The concept of segments is the other big change that ties into this structure. The Zero in control of this game gasses the characters after each game and erases their memories. So things do not unfold chronologically. The player chooses one of the segments available for the team they feel like playing and get a chunk of the story (with appropriate decisions and puzzles) which could be anywhere in the timeline flowchart. The flowchart is filled in as these are completed so long term you can see how things are coming together, but between playing things out of order and jumping between different point of view characters constantly the flow and immersion of the game is severely hampered.

Another drawback of having three isolated teams is the timelines being traversed are no longer a full exploration of the various combinations of choices made. The first two games used choices made by a single character as branching points, and as such were able to fully consider the consequences of those choices. Here it simply can’t be done due to the unwieldy number of combinations. So as the chart gets filled in there are particular combinations that are simply not represented. Now the story is certainly big and complicated enough as it is, but having “gaps” surprisingly makes the game feel more “linear” and out of the player’s control in a way despite the looser structure of choosing fragments.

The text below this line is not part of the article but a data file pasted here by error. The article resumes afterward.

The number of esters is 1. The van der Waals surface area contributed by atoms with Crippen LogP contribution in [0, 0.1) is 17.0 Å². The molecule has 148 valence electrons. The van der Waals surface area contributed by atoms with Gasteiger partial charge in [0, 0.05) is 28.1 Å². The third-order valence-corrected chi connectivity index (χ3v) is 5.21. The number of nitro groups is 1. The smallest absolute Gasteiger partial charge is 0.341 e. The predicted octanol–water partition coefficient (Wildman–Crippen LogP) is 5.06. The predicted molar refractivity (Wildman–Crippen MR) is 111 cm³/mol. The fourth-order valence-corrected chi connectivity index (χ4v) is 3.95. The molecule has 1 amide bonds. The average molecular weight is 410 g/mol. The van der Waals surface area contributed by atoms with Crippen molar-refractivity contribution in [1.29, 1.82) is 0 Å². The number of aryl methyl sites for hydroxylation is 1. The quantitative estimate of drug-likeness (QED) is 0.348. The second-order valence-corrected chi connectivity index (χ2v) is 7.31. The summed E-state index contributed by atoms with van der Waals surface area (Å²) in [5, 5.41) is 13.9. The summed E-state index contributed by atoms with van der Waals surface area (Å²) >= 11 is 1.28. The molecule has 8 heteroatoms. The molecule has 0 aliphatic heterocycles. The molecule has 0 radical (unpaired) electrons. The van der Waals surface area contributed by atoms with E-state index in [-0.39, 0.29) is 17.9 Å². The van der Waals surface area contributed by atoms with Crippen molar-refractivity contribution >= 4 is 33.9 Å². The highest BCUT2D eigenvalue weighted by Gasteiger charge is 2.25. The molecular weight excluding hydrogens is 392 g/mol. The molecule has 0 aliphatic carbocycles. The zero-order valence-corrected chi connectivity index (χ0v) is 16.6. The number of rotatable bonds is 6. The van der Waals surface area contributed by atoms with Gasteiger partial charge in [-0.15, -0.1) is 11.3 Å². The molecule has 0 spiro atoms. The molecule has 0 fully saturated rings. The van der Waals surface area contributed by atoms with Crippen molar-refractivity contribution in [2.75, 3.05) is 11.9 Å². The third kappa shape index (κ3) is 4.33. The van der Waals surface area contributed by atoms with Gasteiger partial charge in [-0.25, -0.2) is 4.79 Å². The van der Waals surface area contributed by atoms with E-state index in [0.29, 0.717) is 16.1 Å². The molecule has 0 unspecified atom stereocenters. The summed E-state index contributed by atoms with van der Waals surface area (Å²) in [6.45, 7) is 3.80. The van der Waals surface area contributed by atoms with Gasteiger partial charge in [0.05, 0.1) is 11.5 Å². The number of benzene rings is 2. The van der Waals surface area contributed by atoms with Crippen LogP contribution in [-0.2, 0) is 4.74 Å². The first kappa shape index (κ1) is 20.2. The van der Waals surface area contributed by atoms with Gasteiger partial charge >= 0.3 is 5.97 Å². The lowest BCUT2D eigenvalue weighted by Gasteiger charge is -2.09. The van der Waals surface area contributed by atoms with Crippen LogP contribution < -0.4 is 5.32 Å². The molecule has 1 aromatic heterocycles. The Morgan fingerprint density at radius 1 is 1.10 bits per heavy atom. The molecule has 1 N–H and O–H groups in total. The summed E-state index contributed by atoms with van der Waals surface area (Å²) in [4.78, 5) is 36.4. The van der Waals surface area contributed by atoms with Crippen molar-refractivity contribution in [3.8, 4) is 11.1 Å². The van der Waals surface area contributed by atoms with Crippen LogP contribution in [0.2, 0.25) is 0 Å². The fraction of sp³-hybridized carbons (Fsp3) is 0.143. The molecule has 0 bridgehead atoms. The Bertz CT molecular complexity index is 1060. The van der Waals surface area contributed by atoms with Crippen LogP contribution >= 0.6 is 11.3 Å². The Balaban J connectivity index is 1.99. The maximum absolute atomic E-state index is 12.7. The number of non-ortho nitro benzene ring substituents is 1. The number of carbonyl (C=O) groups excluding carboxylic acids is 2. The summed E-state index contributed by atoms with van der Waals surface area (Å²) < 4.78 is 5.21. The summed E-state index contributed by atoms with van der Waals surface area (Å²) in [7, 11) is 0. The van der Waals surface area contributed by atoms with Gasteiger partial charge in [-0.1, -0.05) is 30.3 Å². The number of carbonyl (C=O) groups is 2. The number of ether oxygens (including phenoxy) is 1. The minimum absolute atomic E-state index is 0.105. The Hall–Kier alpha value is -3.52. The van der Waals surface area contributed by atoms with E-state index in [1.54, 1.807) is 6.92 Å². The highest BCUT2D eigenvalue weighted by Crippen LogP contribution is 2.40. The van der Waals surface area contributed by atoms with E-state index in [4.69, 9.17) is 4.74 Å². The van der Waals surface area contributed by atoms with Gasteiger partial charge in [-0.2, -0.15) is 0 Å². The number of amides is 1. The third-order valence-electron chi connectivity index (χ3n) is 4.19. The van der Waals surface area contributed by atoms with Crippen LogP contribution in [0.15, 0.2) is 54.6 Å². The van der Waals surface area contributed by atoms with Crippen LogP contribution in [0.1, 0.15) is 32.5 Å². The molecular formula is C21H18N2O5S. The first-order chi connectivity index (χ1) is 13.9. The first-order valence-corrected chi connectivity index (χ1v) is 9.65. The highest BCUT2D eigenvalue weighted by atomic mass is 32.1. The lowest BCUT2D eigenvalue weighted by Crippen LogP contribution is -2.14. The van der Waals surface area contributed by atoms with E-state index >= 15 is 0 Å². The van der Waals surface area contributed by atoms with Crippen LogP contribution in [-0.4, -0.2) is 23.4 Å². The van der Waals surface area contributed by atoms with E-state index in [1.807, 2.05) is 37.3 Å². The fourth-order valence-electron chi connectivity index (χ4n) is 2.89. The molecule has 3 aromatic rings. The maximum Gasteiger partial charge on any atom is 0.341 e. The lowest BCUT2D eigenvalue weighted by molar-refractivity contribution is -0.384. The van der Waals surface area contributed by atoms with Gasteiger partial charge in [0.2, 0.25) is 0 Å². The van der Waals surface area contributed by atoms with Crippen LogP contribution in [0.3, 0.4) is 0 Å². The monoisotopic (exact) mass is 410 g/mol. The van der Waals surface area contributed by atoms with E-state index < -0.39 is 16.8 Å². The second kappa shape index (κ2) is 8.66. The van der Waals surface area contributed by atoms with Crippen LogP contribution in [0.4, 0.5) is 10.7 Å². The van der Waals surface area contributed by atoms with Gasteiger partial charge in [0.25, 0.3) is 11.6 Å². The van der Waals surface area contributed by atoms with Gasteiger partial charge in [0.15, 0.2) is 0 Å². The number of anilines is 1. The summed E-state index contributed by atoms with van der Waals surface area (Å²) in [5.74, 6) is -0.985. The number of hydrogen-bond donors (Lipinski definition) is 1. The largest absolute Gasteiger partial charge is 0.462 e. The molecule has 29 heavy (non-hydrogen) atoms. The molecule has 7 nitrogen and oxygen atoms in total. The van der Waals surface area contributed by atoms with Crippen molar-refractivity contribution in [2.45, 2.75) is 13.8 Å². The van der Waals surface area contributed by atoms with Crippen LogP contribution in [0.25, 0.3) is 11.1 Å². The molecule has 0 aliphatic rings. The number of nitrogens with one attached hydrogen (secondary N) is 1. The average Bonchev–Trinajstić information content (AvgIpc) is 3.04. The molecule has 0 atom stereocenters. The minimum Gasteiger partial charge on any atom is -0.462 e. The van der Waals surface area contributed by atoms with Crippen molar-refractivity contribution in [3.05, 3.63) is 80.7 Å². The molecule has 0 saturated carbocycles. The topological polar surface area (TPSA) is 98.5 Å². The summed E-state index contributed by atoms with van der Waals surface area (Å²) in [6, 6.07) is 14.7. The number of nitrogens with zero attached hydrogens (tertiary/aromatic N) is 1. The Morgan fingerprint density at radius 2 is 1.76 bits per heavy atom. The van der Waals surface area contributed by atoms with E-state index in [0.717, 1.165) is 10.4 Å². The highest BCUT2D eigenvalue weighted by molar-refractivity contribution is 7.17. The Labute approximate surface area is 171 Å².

With all that said, everything from the amnesia approach to the point of view jumping has an in-game, story based explanation and reason. That makes it all more understandable looking back once finished with the game, but it doesn’t necessarily make these aspects more enjoyable while playing.